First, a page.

AN INTERVIEW WITH

Milo Simic

ESG Strategy Lead |  Belgrade, Serbia

AN INTERVIEW WITH

Milo Simic

ESG Strategy Lead  |  Global DE&I Council |  Prague, Czechia

Could you begin with a brief overview of your background and journey to NCR?

I was born and raised in a small—actually tiny—place in the hills of Eastern Serbia...

...and moved to our country’s capital, Belgrade, in high school. I started working pretty early and got my first real job after finishing high school. Since then, I dabbled in many different careers such as retail, fashion, filmmaking, international law, teaching and journalism, which was a big love of mine for a long time. It all led me to shaping meaningful experiences for others, which is how I describe my current role. At some point I got a job at a telecommunications company, which was my first interaction with the IT industry. A couple of years later, I was presented the opportunity to join NCR in Serbia. So, my NCR life started in 2013 and throughout my journey here, I have had many different roles within different organizations.

What is your favorite part of your job right now?

Having fun while turning everything I do into meaningful experiences for my customers. 

It’s been like that in every role I’ve had here. At NCR, it’s like a white canvas—I get the opportunity to paint the landscape that will become our guiding strategy and to create something that we can all, as one NCR, be proud of. In ESG, Corporate Sustainability and Community Engagement sphere, it comes down to strategy backed up by numbers and making an impact through our global footprint, while bringing positive change in the process.

“At NCR, it’s like a white canvas—I get the opportunity to paint the landscape that will become our guiding strategy and to create something that we can all, as one NCR, be proud of.”

What is the most challenging part of your job?

It would be the creative part of it all. 

A lot of my work comes down to communicating things in a certain way, coming up with stories to tell and fitting everything I do into a larger picture that makes sense to the organization. It can be hard to shape and fit creativity into working hours and deadlines, so this is definitely the most challenging part for me.

What makes you want to stay at NCR?

It’s the opportunity to make an impact that matters and then scale that even further. 

The culture is also so unique to NCR compared to all the other places I’ve worked. I would have to say the culture of open access is the most unique part. You can always find people to talk to and learn different things from, and for me that’s exactly what teamwork is. That’s how you facilitate innovation and growth, professionally and personally.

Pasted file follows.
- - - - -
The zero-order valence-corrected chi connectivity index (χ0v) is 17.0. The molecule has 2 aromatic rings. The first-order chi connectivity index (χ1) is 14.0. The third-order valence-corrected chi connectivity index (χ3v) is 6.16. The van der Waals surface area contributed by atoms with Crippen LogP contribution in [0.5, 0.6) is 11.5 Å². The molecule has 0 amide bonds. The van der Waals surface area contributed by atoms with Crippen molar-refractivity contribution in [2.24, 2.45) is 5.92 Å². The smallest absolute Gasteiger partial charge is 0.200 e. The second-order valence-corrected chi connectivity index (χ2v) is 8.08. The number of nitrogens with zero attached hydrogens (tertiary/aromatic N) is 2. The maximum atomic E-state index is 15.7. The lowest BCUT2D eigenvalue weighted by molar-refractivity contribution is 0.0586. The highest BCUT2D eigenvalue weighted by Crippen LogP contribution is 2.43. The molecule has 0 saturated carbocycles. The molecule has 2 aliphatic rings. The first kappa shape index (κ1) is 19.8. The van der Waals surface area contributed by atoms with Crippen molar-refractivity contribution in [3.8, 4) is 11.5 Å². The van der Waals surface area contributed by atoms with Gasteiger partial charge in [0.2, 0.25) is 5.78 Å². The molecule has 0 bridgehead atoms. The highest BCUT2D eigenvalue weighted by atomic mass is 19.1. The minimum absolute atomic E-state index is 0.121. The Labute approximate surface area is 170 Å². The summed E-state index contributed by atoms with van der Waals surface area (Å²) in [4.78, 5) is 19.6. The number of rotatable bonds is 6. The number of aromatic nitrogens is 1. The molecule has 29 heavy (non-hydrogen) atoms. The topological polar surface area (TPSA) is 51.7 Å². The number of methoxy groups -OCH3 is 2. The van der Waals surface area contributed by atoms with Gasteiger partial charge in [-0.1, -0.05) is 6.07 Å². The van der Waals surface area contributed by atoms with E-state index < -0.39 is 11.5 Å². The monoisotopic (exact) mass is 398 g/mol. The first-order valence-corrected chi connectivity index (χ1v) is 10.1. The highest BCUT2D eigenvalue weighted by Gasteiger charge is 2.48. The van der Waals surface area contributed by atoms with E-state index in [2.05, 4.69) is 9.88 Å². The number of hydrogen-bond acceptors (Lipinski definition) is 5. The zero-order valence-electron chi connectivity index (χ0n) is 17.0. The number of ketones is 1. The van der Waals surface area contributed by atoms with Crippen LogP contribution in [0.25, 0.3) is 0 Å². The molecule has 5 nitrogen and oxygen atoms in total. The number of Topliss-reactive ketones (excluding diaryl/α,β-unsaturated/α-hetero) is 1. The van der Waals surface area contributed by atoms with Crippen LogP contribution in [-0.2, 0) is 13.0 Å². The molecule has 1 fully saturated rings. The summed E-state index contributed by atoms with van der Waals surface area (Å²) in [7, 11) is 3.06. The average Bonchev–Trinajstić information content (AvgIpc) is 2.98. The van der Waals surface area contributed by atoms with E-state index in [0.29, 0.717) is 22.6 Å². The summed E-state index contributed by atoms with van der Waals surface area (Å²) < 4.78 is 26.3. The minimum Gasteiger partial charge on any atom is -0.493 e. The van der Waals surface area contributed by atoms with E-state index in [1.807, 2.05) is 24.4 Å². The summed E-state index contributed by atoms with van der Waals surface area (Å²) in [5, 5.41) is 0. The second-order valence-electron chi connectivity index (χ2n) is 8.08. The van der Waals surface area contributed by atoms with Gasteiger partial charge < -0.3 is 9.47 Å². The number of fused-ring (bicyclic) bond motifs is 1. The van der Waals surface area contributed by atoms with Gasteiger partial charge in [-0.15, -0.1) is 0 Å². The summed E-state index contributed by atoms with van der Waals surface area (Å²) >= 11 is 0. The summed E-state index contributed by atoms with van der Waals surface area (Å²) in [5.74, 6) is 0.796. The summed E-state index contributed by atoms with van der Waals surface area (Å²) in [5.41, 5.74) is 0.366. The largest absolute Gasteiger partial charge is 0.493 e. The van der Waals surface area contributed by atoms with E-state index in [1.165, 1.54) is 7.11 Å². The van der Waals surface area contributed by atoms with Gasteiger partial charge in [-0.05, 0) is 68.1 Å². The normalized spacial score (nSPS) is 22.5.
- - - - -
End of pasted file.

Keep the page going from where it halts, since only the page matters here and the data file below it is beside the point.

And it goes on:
You mentioned creativity playing a large role in your job. Where or how do you find inspiration when you hit a creative roadblock or what does your process look like here?

With inspiration, it’s a funny thing. 

For me, you can’t go out and find it—you have to lure it back in. The problem is when you need it but it’s not happening, especially if you’re facing a deadline. In these cases, my solution when I get stuck is terribly simple and painful—it’s research. Whatever the topic or assignment is, I would do research. And then some more research. Then, after several hours of research, I’d go and do something else to free my mind, then come back to the research and continue. At this point, it happens—it always does. So my method to break through the creative block is to do research.

“It all led me to shaping meaningful experiences for others, which is how I describe my current role.”

Outside of work, what are you most often doing?

The immediate answer would definitely be related to food. 

I’m a big foodie, so I love to cook and experiment with new cuisines. I’ve actually gotten a lot of food inspiration from TikTok during this past year. I also love to travel, but this year has been harder for me since I haven’t been able to do that.

Speaking of the past year, how was your work from home experience and how did you stay motivated?

I actually had some experience working from home for about three years before the work-from-home period started. 

Because of this, I already had my at-home office set up (near my kitchen!) and was accustomed to that space. Also, I think that your working hours of the day are your time to shine. To do something meaningful and make a change. So it doesn't matter where you are - you get on, and you get to shine, through whatever it is that you’re bringing to the table.  And obviously, the shoes I want won’t buy themselves!